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HomeSecurityAlarm SystemsSecurity Hiring Frenzy Hits Skills Wall

Security Hiring Frenzy Hits Skills Wall

Australian Security companies are on a hiring frenzy, with a record-breaking number of jobs now up for grabs. But as demand for security services continues to surge upwards, employers are struggling to find suitably qualified staff to fill available roles, writes Steve Cropper*.

President of ASIAL, John Gellel, said the industry must prioritise recruitment to keep pace with demand.

“Across Australia, personnel shortages have become a major issue for the Security Industry and the need for more security officers is fast becoming our top priority,” Gellel said. “While governments squabble over COVID lock-down regimes and their fair share of the burden, the private security industry is quietly getting on with the job of delivering services to business and government. But the essential arithmetic is that without enough licensed security personnel, it can’t work.”

The Federal Government has provided funding to upskill existing technicians and new entrants. Following talks with ASIAL earlier this year, the New South Wales Government funded fee-free training in Certificate II in Security Operations, presenting an incentive to labour market entrants to choose a security career path.

ASIAL is working closely with a number of governments around the country on other initiatives to incentivise people to enter the $A9.9 billion security industry, that employs more than 153,000 licensed security officers and many more in other fields.

But Gellel said that more needs to be done to attract potential employees.

“Apprenticeships and upskilling employees are a key to maintain our ability to keep pace with demand,” he said. “Many entering the labour market are probably unaware that a licensed security technician can expect an income similar to other trades, such as an electrician.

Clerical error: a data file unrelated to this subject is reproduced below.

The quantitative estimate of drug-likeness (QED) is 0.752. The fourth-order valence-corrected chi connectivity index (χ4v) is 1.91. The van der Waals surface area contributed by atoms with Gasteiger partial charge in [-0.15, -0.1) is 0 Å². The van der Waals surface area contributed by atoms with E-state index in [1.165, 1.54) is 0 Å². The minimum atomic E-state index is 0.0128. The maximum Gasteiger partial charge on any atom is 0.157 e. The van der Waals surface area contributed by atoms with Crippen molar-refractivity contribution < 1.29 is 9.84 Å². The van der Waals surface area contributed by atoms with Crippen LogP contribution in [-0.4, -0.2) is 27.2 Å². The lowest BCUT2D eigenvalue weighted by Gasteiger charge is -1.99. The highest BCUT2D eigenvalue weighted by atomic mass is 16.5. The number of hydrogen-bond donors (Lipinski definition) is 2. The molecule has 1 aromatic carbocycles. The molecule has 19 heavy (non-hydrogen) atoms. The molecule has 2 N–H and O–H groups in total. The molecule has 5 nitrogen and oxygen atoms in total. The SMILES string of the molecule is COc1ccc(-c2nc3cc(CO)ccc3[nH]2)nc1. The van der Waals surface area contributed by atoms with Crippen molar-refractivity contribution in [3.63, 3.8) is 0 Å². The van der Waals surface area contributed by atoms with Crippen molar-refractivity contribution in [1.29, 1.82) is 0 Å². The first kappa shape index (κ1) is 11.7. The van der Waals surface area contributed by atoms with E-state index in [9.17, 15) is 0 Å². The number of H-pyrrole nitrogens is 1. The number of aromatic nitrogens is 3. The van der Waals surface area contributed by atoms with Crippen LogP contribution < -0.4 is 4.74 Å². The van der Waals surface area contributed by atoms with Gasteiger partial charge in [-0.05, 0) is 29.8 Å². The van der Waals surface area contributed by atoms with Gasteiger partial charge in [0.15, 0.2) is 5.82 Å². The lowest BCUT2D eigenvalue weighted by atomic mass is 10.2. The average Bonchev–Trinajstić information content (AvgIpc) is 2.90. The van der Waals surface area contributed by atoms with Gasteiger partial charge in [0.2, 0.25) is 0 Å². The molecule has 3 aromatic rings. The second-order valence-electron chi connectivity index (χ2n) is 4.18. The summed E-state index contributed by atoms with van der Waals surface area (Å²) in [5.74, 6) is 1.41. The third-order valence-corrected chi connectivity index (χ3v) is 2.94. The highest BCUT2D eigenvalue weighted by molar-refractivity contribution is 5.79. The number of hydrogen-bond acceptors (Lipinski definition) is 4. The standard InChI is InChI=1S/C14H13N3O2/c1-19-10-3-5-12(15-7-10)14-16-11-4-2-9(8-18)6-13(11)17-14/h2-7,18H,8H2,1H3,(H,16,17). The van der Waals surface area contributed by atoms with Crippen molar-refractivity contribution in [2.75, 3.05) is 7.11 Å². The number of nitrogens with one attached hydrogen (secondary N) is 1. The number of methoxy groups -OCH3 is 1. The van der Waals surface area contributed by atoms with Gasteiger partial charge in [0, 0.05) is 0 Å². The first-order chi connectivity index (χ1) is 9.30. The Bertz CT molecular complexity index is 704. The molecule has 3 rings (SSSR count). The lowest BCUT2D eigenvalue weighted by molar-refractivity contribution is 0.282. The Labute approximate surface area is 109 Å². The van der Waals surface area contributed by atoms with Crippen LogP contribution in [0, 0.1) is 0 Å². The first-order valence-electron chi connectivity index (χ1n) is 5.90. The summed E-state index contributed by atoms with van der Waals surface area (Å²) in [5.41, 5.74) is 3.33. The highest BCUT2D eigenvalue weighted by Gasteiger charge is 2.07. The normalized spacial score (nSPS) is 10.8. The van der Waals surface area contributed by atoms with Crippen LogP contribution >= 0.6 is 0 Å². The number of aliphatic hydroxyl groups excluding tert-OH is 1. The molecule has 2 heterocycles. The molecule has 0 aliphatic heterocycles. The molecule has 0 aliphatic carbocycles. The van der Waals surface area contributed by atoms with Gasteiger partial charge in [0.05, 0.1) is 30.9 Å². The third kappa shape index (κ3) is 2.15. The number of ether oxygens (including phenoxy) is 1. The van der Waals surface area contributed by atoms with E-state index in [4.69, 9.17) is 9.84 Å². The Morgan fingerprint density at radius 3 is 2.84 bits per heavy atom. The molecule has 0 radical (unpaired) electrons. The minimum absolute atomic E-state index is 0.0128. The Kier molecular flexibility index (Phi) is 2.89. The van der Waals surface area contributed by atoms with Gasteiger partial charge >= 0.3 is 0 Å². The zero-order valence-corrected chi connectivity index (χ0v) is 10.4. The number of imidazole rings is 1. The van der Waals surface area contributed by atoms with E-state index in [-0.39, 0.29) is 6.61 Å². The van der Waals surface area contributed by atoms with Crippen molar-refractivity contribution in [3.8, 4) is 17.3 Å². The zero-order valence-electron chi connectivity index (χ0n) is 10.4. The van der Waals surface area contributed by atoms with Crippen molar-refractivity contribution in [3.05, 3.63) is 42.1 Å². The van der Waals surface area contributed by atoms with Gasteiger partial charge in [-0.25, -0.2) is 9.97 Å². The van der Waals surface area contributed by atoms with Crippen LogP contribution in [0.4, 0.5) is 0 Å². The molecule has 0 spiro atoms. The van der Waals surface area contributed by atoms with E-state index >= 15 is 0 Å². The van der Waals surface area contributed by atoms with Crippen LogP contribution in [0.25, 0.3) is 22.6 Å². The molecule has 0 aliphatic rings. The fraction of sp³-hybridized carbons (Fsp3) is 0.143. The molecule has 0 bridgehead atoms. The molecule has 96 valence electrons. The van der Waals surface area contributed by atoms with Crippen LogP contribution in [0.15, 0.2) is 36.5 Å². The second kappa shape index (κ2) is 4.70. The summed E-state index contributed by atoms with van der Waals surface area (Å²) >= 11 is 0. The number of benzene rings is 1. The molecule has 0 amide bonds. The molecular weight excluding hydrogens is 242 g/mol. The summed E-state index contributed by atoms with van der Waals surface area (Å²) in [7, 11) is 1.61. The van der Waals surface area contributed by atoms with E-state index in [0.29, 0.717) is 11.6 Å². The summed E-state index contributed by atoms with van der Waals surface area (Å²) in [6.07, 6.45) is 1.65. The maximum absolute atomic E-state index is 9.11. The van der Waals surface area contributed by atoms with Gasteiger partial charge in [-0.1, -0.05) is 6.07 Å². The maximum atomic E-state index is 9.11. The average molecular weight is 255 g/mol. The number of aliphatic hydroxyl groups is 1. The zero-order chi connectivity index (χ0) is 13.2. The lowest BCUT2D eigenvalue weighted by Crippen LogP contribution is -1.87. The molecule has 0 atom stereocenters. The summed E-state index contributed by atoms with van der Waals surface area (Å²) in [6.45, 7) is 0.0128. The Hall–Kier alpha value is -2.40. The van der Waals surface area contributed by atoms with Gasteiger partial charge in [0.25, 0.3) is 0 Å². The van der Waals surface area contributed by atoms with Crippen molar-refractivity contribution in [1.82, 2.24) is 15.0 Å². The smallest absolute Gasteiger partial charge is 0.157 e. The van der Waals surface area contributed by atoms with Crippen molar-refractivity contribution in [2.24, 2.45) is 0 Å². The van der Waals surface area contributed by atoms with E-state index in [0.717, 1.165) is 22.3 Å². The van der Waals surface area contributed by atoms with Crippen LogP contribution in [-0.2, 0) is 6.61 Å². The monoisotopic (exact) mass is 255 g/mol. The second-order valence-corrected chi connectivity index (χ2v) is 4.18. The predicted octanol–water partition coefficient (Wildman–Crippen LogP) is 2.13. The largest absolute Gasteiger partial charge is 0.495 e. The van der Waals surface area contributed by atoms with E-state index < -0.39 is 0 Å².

“In real terms, security technicians can earn $100,000 a year of more in the near term – and that is very competitive with other trades. The mission is to demonstrate to workers that there is good money to be made and an excellent career path if you want to progress to stimulating work areas involving security at its most sophisticated and in some of the most exciting fields of security today.

“Whether you’re in the protective services or electronics sector of the security industry, you will be playing your part in keeping Australia safe and secure, while working with cutting edge technologies,” Gellel said.

The current shortage in recruitment is not unique to the security industry. The latest SEEK Employment Report also reveals that in April, the number of applications for each job advertisement on seek.com.au was at its lowest level since 2012.

In addition, traditional gender roles are sometimes a barrier to labour entrants, according to John Gellel. “We should address encouraging women to enter the security industry.

“The traditional role of ‘big boys’ in security jobs does not have meaning in the 21st century, considering the diversity and increasing levels of technical sophistication in our industry,” he said.

* Steve Cropper is the Industry Affairs Officer for the Australian Security Industry Association


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